ra`s fnord » Firefox http://ra.fnord.at blog Thu, 20 Sep 2012 12:06:12 +0000 http://wordpress.org/?v=abc en hourly 1 Easy and secure anonymous internet usage http://ra.fnord.at/2011/05/easy-and-secure-anonymous-internet-usage/ http://ra.fnord.at/2011/05/easy-and-secure-anonymous-internet-usage/#comments Sun, 29 May 2011 15:42:31 +0000 ra http://ra.fnord.at/?p=247 As of June 2012 all updates regarding the (fast) gateway will be posted on github.

Short version:

An easy and secure way for anonymous internet usage:

  1. Install and start Virtualbox (at least version 4).
  2. Download two VM images: Tor gateway and Tor workstation
  3. Import the images (in Virtualbox File->Import Appliance)

To start using the internet anonymously you just have to start both VMs Tor gateway VM and Tor workstation VM. As soon as they they finished booting, you can use the anonymous internet access through the Tor workstation. If you want to stop using the internet anonymously, just power down both VMs.

Long version:

The goal of this article is to provide a solution to use the internet anonymously in an easy and secure way. Anonymous as in no one but you must be able to tell that you are communication with a certain receiver (like browsing a website: No one must know that you are surfing that certain website). A way to use the internet anonymously is to use an internet connection that can not be tracked down to your person and a computer that has no information stored about you. Which means quite an effort every single time you want to use the internet anonymously. For an internet connection that can not be tracked down to your person, software like Tor has been developed to accomplish this also over a non-anonymous internet connection. Checking if the computer has no information stored about you, can not be handled by the Tor software and must be handled by the user! Currently there is one major problem if you want to use the internet anonymously: You really do have to understand the functioning of computer networks and the Tor software to a degree that is far away from being trivial – otherwise you might probably use the software in an insecure way. Let me give you some examples:

  1. Install the Tor client to your Operating System and configure your browser to use the local TOR client through SOCKS-proxy functionality of Tor (or use extensions like Torbutton for Firefox to do that for you). While this is quite easy to accomplish, it has a major security drawback: If you use your everyday browser it has a lot of information stored about you and your browsing history and behavior which it might leak. Even if you use some other browser, you must turn of all plugins like Java or Flash and disable Javascript (or use a proxy like Privoxy to do that for you) so they can not leak information like which sites you visited or in which network or city you are, … But this breaks lots of websites nowadays. While this approach might be easy it is usable for browsers only and far from being “secure”.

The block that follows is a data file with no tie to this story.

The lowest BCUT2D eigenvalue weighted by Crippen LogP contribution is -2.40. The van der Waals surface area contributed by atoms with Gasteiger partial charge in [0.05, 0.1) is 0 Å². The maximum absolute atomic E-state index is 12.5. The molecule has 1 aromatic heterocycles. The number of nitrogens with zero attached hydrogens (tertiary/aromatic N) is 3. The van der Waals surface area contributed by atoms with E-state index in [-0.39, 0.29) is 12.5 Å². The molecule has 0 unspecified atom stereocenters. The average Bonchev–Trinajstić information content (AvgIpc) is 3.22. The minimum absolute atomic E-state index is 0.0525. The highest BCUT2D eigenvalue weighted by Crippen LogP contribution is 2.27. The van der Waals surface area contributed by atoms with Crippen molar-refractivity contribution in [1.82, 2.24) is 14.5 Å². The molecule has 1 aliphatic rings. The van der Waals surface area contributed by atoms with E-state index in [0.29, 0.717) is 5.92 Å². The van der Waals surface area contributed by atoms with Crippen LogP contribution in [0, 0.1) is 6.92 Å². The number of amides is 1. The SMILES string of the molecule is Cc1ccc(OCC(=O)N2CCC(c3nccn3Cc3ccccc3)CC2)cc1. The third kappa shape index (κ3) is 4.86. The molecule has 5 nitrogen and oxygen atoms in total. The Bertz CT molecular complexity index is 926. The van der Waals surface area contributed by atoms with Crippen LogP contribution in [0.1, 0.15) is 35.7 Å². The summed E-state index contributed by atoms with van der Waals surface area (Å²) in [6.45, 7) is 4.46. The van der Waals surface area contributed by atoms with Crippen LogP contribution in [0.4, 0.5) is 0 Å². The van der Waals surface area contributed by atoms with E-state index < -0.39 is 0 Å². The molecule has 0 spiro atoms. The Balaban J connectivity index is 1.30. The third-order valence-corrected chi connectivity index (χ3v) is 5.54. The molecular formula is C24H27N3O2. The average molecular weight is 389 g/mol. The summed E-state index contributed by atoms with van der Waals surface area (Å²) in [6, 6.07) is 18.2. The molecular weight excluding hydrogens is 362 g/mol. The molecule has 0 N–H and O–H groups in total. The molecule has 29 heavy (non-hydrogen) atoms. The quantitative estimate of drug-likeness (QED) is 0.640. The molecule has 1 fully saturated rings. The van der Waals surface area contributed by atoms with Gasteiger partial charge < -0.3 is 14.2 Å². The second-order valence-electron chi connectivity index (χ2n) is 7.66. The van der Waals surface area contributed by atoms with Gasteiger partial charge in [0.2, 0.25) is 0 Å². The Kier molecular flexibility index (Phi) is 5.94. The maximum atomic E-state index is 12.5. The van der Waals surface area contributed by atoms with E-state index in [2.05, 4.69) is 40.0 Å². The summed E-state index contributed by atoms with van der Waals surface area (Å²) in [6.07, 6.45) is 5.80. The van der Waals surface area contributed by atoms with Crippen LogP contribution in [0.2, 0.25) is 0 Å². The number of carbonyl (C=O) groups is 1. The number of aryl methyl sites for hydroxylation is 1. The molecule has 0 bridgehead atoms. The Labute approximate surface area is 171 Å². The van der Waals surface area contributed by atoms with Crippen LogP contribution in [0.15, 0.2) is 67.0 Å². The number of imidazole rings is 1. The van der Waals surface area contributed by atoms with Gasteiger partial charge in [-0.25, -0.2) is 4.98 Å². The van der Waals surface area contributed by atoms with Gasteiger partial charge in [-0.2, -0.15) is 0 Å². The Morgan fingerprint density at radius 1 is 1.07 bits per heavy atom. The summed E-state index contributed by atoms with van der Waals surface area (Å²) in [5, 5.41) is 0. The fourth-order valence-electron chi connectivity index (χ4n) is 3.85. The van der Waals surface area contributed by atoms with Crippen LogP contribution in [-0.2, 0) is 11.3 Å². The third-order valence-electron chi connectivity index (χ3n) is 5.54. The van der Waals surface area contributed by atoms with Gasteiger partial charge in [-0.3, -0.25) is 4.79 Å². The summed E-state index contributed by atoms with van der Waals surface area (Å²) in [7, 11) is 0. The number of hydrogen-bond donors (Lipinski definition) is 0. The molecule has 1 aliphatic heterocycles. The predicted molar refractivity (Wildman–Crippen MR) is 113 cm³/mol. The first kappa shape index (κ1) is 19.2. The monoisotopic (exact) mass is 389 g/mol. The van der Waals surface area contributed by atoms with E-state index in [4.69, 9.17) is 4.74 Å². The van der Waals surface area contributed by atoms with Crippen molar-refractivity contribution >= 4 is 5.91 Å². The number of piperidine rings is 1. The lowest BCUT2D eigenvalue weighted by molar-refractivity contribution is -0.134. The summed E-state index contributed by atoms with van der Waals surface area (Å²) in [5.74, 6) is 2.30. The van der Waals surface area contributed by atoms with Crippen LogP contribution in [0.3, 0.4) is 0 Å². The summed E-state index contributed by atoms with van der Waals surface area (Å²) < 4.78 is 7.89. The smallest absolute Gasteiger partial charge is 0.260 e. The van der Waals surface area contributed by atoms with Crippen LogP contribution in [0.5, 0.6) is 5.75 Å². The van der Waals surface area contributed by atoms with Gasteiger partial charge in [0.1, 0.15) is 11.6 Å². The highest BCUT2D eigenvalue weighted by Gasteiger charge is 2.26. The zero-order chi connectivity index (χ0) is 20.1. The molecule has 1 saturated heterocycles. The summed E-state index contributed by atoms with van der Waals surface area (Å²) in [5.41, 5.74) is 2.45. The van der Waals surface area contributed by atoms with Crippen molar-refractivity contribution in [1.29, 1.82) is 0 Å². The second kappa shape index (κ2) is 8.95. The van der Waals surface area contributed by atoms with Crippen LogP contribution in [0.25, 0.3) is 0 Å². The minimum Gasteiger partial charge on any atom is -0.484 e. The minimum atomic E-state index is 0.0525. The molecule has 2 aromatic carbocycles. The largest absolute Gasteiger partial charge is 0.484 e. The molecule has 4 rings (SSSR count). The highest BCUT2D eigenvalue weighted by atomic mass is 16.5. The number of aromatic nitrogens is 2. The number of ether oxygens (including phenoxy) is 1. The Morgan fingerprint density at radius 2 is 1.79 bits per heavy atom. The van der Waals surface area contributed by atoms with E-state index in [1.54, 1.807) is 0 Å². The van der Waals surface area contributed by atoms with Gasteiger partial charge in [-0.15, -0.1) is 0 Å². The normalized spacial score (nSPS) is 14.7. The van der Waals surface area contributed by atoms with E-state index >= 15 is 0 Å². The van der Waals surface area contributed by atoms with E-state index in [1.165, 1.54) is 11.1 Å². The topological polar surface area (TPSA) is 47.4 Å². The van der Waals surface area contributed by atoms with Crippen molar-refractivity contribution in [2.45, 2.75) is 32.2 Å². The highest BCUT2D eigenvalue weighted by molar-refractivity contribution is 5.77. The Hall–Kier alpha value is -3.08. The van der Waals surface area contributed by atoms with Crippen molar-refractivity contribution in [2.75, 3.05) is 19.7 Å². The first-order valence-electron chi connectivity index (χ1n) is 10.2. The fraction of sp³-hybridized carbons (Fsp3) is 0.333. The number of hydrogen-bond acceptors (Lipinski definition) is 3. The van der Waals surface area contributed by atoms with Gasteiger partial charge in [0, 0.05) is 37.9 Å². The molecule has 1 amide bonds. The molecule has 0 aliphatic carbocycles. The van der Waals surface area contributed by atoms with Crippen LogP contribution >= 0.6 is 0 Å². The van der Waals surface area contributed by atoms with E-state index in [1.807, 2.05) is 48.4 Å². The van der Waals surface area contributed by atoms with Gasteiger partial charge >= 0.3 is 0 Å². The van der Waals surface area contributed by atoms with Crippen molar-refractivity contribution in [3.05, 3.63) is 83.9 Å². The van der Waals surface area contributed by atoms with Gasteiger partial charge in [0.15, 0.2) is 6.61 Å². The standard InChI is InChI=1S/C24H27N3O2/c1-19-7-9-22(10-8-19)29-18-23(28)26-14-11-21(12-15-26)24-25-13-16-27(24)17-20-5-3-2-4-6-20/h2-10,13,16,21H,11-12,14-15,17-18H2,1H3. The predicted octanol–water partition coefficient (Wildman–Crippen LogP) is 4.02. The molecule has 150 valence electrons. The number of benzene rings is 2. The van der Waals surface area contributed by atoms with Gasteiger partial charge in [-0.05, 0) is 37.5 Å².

2. If you use the tsocks/torify approach which allows non SOCKS aware applications (e.g telnet, ssh, ftp etc) to use SOCKS without any modification, you can use most applications. But they might still leak information about the local system themselves. Besides there is the risk of just forgetting to type the “torify” in front of the command that should be executed. Which is definitely not what one wants to happen. So this approach is neither “easy” nor “secure”.
  3. The VM approach I already wrote about in an article earlier, puts the software you are using on the internet into an virtual machine (VM) which reduces the risk to leak information about you and the information within the VM. The drawback is that you have to configure a redirection with a packet filter or firewall on your host system and that you have to set up and configure a VM to use as an anonymous workstation. So this approach is still far from being “easy”.

Which is why I want to discuss a new approach that is at least as secure as the last one above (#3) but additionally should be quite easy to use:

  1. Install and start Virtualbox (at least version 4).
  2. Download two VM images: Tor gateway and Tor workstation
  3. Import the images (in Virtualbox File->Import Appliance)